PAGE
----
A Pentagon spokesman has warned that ISIS is looking for " any opportunity to regain momentum ." Anonymous military officers speak of fumbling the ball " on the two yard line ." Officials tell reporters that while the group is "almost completely defeated," a string of renewed ISIS attacks could signal a resurgence.

Regardless of the outcome in Washington, Trump's instincts on Syria deserve discussion.

Unlike Afghanistan and Iraq, the operation in Syria has cost us very little blood and treasure, at least so far. Special operations forces (SOF) and "other government agencies" ably partnered with our largely Kurdish proxies to break the back of ISIS's nascent state. The group's conventional military power has been destroyed. Howev er menacing officials make it sound, it's been estimated that the Islamic State has fewer than 1,000 fighters left on the battlefield. Mosul, its largest city, was retaken by Iraqi security forces, while its de facto capital Raqqa was conquered by the Kurds. Palmyra and Deir ez-Zor are back in government hands. Areas of ISIS control are tough to even find on a map of the Syrian conflict.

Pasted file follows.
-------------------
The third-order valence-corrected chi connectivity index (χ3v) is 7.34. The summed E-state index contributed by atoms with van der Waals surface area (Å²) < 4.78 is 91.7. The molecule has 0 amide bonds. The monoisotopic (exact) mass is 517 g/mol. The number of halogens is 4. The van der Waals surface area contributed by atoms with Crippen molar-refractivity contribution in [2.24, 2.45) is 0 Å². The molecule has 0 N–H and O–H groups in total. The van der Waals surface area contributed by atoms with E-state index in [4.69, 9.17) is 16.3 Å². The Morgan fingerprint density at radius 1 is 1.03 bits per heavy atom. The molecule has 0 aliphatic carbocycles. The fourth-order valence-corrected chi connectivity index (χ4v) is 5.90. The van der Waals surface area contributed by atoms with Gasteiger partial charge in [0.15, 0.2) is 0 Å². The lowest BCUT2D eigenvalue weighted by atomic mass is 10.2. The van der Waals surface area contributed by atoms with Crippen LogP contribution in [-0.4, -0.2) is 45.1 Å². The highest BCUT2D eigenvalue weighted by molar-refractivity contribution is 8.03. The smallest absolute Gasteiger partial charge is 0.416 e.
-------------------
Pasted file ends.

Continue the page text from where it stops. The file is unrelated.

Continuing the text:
For all these successes, however, we have been walking a knife's edge in Syria ever since openly intervening there in 2014. Deconfliction with Russia has not been flawless: Turkey shot down a Russian plane in 2015 and U.S. firepower reportedly killed hundreds of Russian mercenaries earlier this year. That knife's edge has only gotten sharper over the past two months, as Turkish troops invaded the Afrin region of northern Syria. Turkey's "Operation Olive Branch" exposed the elephant in the room: America's only successful proxy, the Syrian Kurds, are linked to Turkey's PKK, which Turkey, the European Union, and the U.S. have declared a terrorist group. Our NATO ally is now openly at war with our Kurdish partner, as American advisors do their best to stay off the frontline. In 2008, Vice President-Elect Joe Biden bluntly told Afghanistan's Hamid Karzai: "Pakistan is 50 times more important for the United States than Afghanistan." The same obvious wisdom applies in spades to Turkey and Syria respectively.